Insect specific viruses (ISV) are often characterized by their specificity to replicate in certain insects (e.g. mosquitoes) and inability to replicate in vertebrate cells. Mosquito-specific viruses belonging to the Flavivirus genus were the first discovered, but others have also been identified in recent years – but this highlights that many mosquitoes in the wild are infected with mosquito specific viruses.
Little is known about the transmission of ISVs, but data suggest they propagate mainly by vertical transmission (parent to progeny). Some of these ISVs are related to mosquito-borne viruses, such as the flaviviruses – dengue and West Nile virus.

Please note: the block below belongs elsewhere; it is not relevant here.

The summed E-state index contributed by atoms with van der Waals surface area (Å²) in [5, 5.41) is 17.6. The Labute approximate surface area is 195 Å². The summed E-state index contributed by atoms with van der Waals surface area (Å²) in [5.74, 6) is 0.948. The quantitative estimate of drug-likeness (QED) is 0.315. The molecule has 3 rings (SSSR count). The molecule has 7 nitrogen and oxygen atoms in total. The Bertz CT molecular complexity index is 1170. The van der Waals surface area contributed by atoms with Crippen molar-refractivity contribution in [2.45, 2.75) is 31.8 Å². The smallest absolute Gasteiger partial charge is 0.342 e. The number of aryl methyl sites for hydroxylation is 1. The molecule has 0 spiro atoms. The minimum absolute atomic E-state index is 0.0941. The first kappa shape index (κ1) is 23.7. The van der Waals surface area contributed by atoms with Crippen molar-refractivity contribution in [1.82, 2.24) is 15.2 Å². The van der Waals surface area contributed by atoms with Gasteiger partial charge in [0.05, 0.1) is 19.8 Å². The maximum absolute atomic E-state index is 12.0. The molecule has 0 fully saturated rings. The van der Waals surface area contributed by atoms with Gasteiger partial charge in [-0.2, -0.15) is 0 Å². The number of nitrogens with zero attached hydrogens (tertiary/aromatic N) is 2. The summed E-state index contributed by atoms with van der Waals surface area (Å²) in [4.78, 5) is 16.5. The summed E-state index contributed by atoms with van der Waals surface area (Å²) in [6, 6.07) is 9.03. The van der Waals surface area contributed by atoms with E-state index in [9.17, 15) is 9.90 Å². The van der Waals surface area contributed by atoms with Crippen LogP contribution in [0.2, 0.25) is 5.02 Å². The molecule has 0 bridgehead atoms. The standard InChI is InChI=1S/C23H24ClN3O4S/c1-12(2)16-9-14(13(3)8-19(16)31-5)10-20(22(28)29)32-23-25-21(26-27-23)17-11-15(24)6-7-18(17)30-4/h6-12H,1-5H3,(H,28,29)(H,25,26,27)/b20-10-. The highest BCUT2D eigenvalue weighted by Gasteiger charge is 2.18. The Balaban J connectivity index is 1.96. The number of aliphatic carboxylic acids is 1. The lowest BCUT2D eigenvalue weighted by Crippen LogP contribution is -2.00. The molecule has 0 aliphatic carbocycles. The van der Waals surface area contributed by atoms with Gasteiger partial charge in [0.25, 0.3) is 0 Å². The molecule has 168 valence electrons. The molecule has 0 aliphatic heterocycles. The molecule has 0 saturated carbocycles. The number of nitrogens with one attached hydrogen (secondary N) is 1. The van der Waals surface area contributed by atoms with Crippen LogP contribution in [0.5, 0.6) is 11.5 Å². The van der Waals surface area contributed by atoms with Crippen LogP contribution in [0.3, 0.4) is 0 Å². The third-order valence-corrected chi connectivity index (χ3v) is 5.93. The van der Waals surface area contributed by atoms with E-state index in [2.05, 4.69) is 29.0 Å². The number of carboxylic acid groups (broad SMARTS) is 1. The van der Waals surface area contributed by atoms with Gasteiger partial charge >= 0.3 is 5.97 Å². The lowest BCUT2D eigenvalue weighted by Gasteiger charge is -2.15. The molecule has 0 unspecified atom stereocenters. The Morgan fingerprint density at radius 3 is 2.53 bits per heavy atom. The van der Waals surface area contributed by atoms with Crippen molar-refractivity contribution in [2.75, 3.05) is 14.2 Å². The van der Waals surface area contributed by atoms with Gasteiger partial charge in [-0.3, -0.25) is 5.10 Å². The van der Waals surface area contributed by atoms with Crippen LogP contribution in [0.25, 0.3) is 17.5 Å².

Recently, it has been reported that mosquitoes infected with mosquito-specific viruses can influence the infection and transmission of mosquito-borne human pathogenic viruses.
Research at the CVR focuses on the interaction between the mosquito-specific viruses and the mosquito innate immune response, as well as their effect on the infection and transmission of pathogenic mosquito-borne viruses.
Contact: Alain Kohl